CASL – Anti-Spam Law: Is Your Organization in Compliance?

Does your organization send out electronic messages associated with your business’s commercial activities? If so, as of July 1, 2014, it has become a lot tougher for you to do so legally. But don’t panic just yet, businesses have a three year grace period to verify and confirm consent.

Canada’s new Anti-Spam Legislation (“CASL”) creates a comprehensive regime of offences, enforcement mechanisms and severe penalties designed to prohibit unsolicited commercial electronic messages and deter online and other electronic fraud. The requirements of the legislation are stringent and achieving compliance will likely be a lengthy and complicated process for most organizations. Unless you begin preparing your organization and your workforce to be compliant ahead of time, you may be caught off-guard by the far-reaching implications of this new legislation.

In a nutshell, the law requires the sender of commercial electronic messages (“CEMs”) to obtain the prior express or implied consent of the recipient, to include certain required information in the messages and to provide an easy-to-use unsubscribe mechanism.

CASL’s provisions addressing CEMs came into force on July 1, 2014. Other provisions addressing the installation of computer programs without express consent will come into force January 15, 2015. Provisions pertaining to the private right of action will come into force on July 1, 2017. This post only addresses compliance issues surrounding CEMs.

CASL’s definition of CEMs covers any message sent by electronic means, whose purpose or consequence is to encourage participation in a commercial activity. The definition likely covers e-mails, text messages, tweets, website interactions and instant messaging services, among others.

To ensure compliance with CASL, your organization must meet the following three requirements for each CEM:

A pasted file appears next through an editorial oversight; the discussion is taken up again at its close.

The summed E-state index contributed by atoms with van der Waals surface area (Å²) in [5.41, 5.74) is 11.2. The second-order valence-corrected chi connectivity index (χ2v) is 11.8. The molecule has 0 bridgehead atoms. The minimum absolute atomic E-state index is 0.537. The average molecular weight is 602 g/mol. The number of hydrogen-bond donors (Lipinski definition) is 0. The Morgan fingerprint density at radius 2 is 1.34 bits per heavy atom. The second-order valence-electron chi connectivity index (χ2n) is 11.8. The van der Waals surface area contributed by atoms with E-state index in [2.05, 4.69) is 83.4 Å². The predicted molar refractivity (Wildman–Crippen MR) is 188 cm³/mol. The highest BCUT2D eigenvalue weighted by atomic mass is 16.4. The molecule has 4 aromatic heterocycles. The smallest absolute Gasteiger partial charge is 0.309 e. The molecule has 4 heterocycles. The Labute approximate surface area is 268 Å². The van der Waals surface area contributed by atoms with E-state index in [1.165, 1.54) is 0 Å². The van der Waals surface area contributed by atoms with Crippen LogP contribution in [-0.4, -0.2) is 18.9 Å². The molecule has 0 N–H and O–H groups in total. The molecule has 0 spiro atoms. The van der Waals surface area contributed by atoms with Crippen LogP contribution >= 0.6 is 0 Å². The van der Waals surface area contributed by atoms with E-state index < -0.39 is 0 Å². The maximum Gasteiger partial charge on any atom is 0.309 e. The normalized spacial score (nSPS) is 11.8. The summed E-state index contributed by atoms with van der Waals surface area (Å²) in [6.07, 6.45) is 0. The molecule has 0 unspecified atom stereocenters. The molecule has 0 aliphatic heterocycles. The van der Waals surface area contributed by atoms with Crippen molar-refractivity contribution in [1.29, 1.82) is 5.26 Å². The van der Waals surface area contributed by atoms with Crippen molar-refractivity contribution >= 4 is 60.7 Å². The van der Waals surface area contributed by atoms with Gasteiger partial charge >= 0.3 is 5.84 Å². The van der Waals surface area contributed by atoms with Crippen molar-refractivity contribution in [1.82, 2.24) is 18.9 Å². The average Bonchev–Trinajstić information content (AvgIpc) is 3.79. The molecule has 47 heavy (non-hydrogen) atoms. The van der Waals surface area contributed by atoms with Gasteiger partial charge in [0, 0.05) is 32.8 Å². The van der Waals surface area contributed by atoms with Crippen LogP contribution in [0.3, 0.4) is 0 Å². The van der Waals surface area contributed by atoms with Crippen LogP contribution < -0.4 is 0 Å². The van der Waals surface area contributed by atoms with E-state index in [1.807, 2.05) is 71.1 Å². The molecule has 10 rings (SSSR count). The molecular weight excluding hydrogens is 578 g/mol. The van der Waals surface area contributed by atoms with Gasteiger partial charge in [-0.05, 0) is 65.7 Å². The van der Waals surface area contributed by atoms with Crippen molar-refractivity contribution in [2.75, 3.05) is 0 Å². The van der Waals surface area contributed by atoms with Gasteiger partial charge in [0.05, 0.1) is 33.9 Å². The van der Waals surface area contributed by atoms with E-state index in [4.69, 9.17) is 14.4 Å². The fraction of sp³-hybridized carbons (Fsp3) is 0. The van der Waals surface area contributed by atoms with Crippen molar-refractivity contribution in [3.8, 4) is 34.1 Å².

1. Express or implied consent of the recipient: to provide express consent, the recipient must take some positive action (i.e. check a box, send an email stating consent). Express consent cannot be bundled into the terms and conditions attached to the service, be a condition of sale, or appear as a pre-checked box. It must be sought separately. It must also comply with the content and unsubscribe requirements discussed below.

Although express consent can be oral or written, since the onus is on the sender to prove that consent was given, it will always be better to receive written consent than to prove compliance. If oral consent is given, it must be in a manner that can be verified.

Consent may be implied in a number of ways, including the sender and recipient having an “existing business relationship” or an “existing non-business relationship”, as these terms are defined by CASL. Each of these relationships must only be up to two years old, or must stem out of a business inquiry within the last six months.

2. Clear and prominent disclosure of contact information. All CEMs must clearly and prominently disclose:

a. the identity of the sender;
b. the name of the business; and
c. contact information for the sender, that must include:

mailing address, and one of the following:

  • telephone number
  • e-mail address
  • web address

If the sender sends CEMs on behalf of a principal, the CEMs must include the identity of the sender and the sender’s principal, and a description of the relationship between the sender and the principal.

3. Unsubscribe mechanism: all CEMs must include a method that allows a recipient to unsubscribe from any further CEMs from the sender. If the unsubscribe mechanism is not clearly and prominently included in the CEM, the CEM must provide a link to a webpage with an easy-to-use unsubscribe mechanism.
CASL lists many exceptions to the requirements pertaining to CEMs. These include:

  • if the recipient and sender have a personal or family relationship;
  • if the recipient and sender are employees of the same organization and the CEM concerns the activities of the organization;